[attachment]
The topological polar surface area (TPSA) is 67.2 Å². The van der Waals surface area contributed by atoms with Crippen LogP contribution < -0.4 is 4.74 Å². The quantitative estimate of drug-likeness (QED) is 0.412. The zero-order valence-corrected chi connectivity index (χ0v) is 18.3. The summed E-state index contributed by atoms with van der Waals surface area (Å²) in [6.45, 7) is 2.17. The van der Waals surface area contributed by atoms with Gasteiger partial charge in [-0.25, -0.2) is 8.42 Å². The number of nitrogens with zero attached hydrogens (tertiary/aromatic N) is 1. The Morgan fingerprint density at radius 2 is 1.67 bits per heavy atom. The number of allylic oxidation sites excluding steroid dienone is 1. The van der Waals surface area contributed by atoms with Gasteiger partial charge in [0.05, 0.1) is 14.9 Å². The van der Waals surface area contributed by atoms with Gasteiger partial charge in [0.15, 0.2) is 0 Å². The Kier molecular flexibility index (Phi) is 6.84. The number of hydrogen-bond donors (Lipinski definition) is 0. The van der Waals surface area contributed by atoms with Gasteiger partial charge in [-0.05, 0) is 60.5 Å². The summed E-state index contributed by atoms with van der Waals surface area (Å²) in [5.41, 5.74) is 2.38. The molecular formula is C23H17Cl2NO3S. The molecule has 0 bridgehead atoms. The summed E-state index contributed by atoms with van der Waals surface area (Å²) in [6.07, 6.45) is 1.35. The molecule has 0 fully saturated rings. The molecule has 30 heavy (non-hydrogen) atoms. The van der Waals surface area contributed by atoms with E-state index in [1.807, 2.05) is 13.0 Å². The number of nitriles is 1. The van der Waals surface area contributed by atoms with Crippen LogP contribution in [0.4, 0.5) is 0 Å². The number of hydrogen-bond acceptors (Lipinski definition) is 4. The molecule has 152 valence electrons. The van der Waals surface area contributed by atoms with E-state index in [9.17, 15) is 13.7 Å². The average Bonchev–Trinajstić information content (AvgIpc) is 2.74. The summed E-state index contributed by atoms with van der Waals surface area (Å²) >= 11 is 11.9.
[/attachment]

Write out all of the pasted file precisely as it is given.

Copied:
The topological polar surface area (TPSA) is 67.2 Å². The van der Waals surface area contributed by atoms with Crippen LogP contribution < -0.4 is 4.74 Å². The quantitative estimate of drug-likeness (QED) is 0.412. The zero-order valence-corrected chi connectivity index (χ0v) is 18.3. The summed E-state index contributed by atoms with van der Waals surface area (Å²) in [6.45, 7) is 2.17. The van der Waals surface area contributed by atoms with Gasteiger partial charge in [-0.25, -0.2) is 8.42 Å². The number of nitrogens with zero attached hydrogens (tertiary/aromatic N) is 1. The Morgan fingerprint density at radius 2 is 1.67 bits per heavy atom. The number of allylic oxidation sites excluding steroid dienone is 1. The van der Waals surface area contributed by atoms with Gasteiger partial charge in [0.05, 0.1) is 14.9 Å². The van der Waals surface area contributed by atoms with Gasteiger partial charge in [0.15, 0.2) is 0 Å². The Kier molecular flexibility index (Phi) is 6.84. The number of hydrogen-bond donors (Lipinski definition) is 0. The van der Waals surface area contributed by atoms with Gasteiger partial charge in [-0.05, 0) is 60.5 Å². The summed E-state index contributed by atoms with van der Waals surface area (Å²) in [5.41, 5.74) is 2.38. The molecular formula is C23H17Cl2NO3S. The molecule has 0 bridgehead atoms. The summed E-state index contributed by atoms with van der Waals surface area (Å²) in [6.07, 6.45) is 1.35. The molecule has 0 fully saturated rings. The molecule has 30 heavy (non-hydrogen) atoms. The van der Waals surface area contributed by atoms with E-state index in [1.807, 2.05) is 13.0 Å². The number of nitriles is 1. The van der Waals surface area contributed by atoms with Crippen LogP contribution in [0.4, 0.5) is 0 Å². The number of hydrogen-bond acceptors (Lipinski definition) is 4. The molecule has 152 valence electrons. The van der Waals surface area contributed by atoms with E-state index in [9.17, 15) is 13.7 Å². The average Bonchev–Trinajstić information content (AvgIpc) is 2.74. The summed E-state index contributed by atoms with van der Waals surface area (Å²) >= 11 is 11.9.